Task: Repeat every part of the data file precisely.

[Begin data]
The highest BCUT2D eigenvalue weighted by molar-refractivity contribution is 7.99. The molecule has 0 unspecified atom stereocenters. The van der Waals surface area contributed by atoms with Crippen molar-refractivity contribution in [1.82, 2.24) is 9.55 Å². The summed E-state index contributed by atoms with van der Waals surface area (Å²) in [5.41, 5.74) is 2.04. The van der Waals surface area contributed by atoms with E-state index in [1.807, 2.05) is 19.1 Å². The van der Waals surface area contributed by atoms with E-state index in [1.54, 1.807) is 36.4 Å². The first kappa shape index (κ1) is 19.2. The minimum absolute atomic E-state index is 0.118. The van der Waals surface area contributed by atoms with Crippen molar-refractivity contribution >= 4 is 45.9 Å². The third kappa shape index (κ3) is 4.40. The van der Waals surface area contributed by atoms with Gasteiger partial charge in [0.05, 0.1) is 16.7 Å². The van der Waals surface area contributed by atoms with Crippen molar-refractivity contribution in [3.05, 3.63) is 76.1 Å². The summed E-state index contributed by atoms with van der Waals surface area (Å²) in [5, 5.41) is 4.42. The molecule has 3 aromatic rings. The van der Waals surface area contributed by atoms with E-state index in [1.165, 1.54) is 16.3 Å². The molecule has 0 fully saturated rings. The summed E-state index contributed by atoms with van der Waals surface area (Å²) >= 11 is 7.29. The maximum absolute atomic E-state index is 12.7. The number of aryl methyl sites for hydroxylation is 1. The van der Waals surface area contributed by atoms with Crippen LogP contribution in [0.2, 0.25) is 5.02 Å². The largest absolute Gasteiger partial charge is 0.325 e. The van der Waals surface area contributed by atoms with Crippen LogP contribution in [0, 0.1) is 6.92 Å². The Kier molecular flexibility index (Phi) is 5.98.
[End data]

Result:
The highest BCUT2D eigenvalue weighted by molar-refractivity contribution is 7.99. The molecule has 0 unspecified atom stereocenters. The van der Waals surface area contributed by atoms with Crippen molar-refractivity contribution in [1.82, 2.24) is 9.55 Å². The summed E-state index contributed by atoms with van der Waals surface area (Å²) in [5.41, 5.74) is 2.04. The van der Waals surface area contributed by atoms with E-state index in [1.807, 2.05) is 19.1 Å². The van der Waals surface area contributed by atoms with E-state index in [1.54, 1.807) is 36.4 Å². The first kappa shape index (κ1) is 19.2. The minimum absolute atomic E-state index is 0.118. The van der Waals surface area contributed by atoms with Crippen molar-refractivity contribution >= 4 is 45.9 Å². The third kappa shape index (κ3) is 4.40. The van der Waals surface area contributed by atoms with Gasteiger partial charge in [0.05, 0.1) is 16.7 Å². The van der Waals surface area contributed by atoms with Crippen molar-refractivity contribution in [3.05, 3.63) is 76.1 Å². The summed E-state index contributed by atoms with van der Waals surface area (Å²) in [5, 5.41) is 4.42. The molecule has 3 aromatic rings. The van der Waals surface area contributed by atoms with E-state index in [1.165, 1.54) is 16.3 Å². The molecule has 0 fully saturated rings. The summed E-state index contributed by atoms with van der Waals surface area (Å²) >= 11 is 7.29. The maximum absolute atomic E-state index is 12.7. The number of aryl methyl sites for hydroxylation is 1. The van der Waals surface area contributed by atoms with Crippen LogP contribution in [0.2, 0.25) is 5.02 Å². The largest absolute Gasteiger partial charge is 0.325 e. The van der Waals surface area contributed by atoms with Crippen LogP contribution in [0, 0.1) is 6.92 Å². The Kier molecular flexibility index (Phi) is 5.98.